Science’s unsung heroes – the reviewers – are finally getting a bit of recognition (even the dreaded reviewer number three). The dedicated researchers that spend their evenings and weekends reviewing manuscripts are highlighted in a report looking at the state of peer review. The report found that the system is under pressure like never before and that the reviewers – the backbone of this system – are not getting the credit they so richly deserve.
The survey took in the responses of more than 11,000 researchers, as well as crunching data from a number of databases. It acknowledges that peer review is at a tricky stage, with the number of manuscripts submitted jumping by 2.6% each year since 2013. Editors are finding it ever harder to find reviewers too – it is predicted that by 2025 editors will need to invite, on average, 3.6 people for each review, up from 1.9 in 2013.
This is actually a success story. Emerging countries such as India and China have massively increased their research output. However, the burden of this is falling on academics in the established research powerhouses, who are slaving away reviewing more than two papers for every one they submit. Chinese researchers, by contrast, only review 0.8 papers for every one they submit. The system is creaking but there are bright spots. Academics in emerging countries reviewed 193% more papers in 2017 than they did in 2013, although admittedly they’re starting from a low baseline.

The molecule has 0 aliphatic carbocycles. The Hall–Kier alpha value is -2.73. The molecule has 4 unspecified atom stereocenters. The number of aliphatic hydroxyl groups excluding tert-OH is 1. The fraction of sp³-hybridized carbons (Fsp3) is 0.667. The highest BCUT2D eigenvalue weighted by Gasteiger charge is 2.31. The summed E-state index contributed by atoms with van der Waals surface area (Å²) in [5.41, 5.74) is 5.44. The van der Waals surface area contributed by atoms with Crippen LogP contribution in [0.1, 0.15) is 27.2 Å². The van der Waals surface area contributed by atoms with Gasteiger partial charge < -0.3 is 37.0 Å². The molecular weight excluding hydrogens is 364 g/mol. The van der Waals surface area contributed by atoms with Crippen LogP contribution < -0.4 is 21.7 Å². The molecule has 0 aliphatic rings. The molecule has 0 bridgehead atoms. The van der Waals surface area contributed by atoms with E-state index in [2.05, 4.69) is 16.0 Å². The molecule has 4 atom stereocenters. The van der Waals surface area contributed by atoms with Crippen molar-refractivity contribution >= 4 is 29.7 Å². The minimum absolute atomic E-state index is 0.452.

What can be done to shore-up the literature’s foundations? Properly recognise peer review as a vital part of every academic’s duties. Often, recognition is tucked away in some dusty annual thank you note to reviewers. It’s not enough. Without peer review the whole scientific edifice starts to crumble. Given that it takes around five hours to review every paper, it needs to be recognised as an important part of every researcher’s work.
Greater recognition of this pro bono work is not only a way to aid a struggling but vital part of academia – it’s the right thing to do. Universities could demonstrate their support for refereeing by making it an integral part of career progression. If funders recognised reviewing as evidence of expertise on grant applications that would be a massive boost too – something that could help junior researchers without a long publication list. Registries such as Orcid and Publons can record a researcher’s review history, but journals can help by making it easy to certify and transfer this data.
Being invited to review a paper is a mark of respect – an acknowledgement that you’re an expert in your field. It’s a measure of your standing in the community. It’s time it was recognised as such.
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